Can gel manicures be deadly? - Beckley, Bluefield & Lewisburg News, Weather, Sports

Can gel manicures be deadly?

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Its one of the latest beauty trends. Some might even say it's a breakthrough in the billion dollar nail industry. But how safe are they?

Gel manicures offer a smudge-proof, chip-resistant polish that can last for weeks.

"It's easier to put on and it lasts longer," said Doris Stuvall of Bluefield.

But doctors say, it's a trend that can kill.

"Damaging and maybe lethal consequences," said Dr. Nelson Velazquez, a dermatologist with office in Beckley and Princeton.

Gel nail polish is more durable than other polishes on the market. There's no dry time, but a UV light is used to "cure" or set the polish on nails. It's that part of the process Dr. Velazquez said is the most concerning.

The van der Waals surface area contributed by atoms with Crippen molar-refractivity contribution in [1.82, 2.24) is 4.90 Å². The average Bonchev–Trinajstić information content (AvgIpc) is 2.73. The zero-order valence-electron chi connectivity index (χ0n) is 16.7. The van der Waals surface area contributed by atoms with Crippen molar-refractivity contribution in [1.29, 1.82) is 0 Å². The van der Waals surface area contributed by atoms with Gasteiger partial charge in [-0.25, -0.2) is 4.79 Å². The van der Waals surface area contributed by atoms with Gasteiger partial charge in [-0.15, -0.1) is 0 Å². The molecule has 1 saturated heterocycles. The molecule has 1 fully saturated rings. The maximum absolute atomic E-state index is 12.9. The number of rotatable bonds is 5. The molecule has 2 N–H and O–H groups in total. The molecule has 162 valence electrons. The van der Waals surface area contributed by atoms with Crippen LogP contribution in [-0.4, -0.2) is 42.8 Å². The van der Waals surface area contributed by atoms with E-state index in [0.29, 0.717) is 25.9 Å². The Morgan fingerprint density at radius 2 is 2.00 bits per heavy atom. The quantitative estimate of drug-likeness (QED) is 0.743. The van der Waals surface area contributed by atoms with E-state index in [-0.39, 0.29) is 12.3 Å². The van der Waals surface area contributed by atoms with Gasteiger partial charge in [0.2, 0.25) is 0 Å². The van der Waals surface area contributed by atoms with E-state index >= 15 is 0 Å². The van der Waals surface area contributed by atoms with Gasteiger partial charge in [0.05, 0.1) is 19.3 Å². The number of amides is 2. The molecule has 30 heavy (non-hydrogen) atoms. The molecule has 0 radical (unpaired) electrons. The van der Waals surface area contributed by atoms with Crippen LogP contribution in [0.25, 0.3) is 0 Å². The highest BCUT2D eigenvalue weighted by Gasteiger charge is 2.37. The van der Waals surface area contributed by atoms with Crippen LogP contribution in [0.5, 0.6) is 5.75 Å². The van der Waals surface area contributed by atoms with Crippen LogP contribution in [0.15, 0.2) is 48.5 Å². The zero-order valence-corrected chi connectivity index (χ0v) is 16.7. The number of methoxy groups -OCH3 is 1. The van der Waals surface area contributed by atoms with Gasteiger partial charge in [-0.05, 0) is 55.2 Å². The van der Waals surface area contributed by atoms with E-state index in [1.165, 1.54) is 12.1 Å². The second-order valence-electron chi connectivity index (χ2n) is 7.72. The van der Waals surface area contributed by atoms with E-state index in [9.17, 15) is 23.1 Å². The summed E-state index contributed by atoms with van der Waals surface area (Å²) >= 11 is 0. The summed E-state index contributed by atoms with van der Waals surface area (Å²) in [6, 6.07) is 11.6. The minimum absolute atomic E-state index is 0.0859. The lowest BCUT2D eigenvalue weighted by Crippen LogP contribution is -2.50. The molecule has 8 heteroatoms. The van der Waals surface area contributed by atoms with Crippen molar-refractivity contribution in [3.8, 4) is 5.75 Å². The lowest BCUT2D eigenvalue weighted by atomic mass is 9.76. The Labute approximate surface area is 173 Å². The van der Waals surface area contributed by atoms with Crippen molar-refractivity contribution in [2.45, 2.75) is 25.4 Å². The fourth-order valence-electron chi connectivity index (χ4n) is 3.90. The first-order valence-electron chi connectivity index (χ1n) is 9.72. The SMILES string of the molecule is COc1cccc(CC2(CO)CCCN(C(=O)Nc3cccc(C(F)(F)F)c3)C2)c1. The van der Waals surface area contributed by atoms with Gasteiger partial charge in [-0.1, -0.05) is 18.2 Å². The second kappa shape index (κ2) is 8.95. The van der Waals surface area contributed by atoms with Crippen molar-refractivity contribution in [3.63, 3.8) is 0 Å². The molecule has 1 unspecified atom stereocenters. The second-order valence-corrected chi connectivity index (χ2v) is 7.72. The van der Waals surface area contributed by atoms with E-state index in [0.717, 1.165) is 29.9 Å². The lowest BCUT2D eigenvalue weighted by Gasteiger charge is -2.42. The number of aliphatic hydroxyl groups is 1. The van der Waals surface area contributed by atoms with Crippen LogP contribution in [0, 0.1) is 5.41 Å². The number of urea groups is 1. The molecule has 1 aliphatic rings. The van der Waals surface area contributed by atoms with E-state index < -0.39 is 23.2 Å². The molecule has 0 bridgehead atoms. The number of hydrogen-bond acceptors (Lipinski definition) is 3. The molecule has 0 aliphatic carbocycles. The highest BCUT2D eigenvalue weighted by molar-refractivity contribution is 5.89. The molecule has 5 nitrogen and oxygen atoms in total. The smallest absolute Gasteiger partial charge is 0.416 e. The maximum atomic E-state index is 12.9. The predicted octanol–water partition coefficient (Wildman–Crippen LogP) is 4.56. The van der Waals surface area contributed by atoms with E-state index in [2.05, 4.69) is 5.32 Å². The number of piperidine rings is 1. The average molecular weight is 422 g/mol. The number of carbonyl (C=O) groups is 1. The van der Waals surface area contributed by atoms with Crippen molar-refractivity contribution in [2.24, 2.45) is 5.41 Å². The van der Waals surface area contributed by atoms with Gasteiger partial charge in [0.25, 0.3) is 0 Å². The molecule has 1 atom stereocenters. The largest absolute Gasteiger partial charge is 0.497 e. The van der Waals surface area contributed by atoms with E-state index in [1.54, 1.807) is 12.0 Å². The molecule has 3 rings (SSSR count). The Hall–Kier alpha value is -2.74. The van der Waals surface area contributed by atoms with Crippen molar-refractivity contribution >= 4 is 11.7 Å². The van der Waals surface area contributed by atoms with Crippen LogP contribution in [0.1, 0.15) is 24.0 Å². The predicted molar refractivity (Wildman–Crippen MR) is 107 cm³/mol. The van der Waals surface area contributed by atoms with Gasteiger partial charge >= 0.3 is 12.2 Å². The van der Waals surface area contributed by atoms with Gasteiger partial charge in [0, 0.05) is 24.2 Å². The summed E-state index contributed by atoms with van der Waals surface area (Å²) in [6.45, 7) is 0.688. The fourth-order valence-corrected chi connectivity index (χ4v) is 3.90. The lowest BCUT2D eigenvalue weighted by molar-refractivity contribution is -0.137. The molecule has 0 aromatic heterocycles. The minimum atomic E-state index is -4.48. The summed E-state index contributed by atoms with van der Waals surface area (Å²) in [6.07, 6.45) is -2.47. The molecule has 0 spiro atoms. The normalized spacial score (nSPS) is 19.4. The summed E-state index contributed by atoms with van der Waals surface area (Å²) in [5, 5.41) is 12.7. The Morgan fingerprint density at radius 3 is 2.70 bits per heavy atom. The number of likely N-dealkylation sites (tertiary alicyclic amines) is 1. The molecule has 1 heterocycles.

"It's also hitting your fingers, as far as your skin and those are changes that can be developing secondary to sun damage to the skin," said Velazquez.

And even skin cancer. According to a recent study by the American Academy of Dermatology, the acetone needed to soak and break down gel polish can be harmful as well, causing weak, brittle and thinning nails.

But with prom and wedding seasons here, Nail Extenders Salon Owner, Tina Otey said, appointments are booking fast; all for gel manicures.

"We've definitely seen an increase in business," said Otey, who's been a salon owner for more than 20 years.
Otey said there's no doubt the concerns with gel manicures are real, but she said safety is key.

"We offer sunscreen for our customers, at least SPF 50," she said.

Dermatologists say wearing sunscreen is always recommended to protect from UV damage. They say if you want gel manicures, get them in moderation to allow your nails to recover.
If there's any signs of discoloration or irritation on your skin or nails, see a doctor immediately.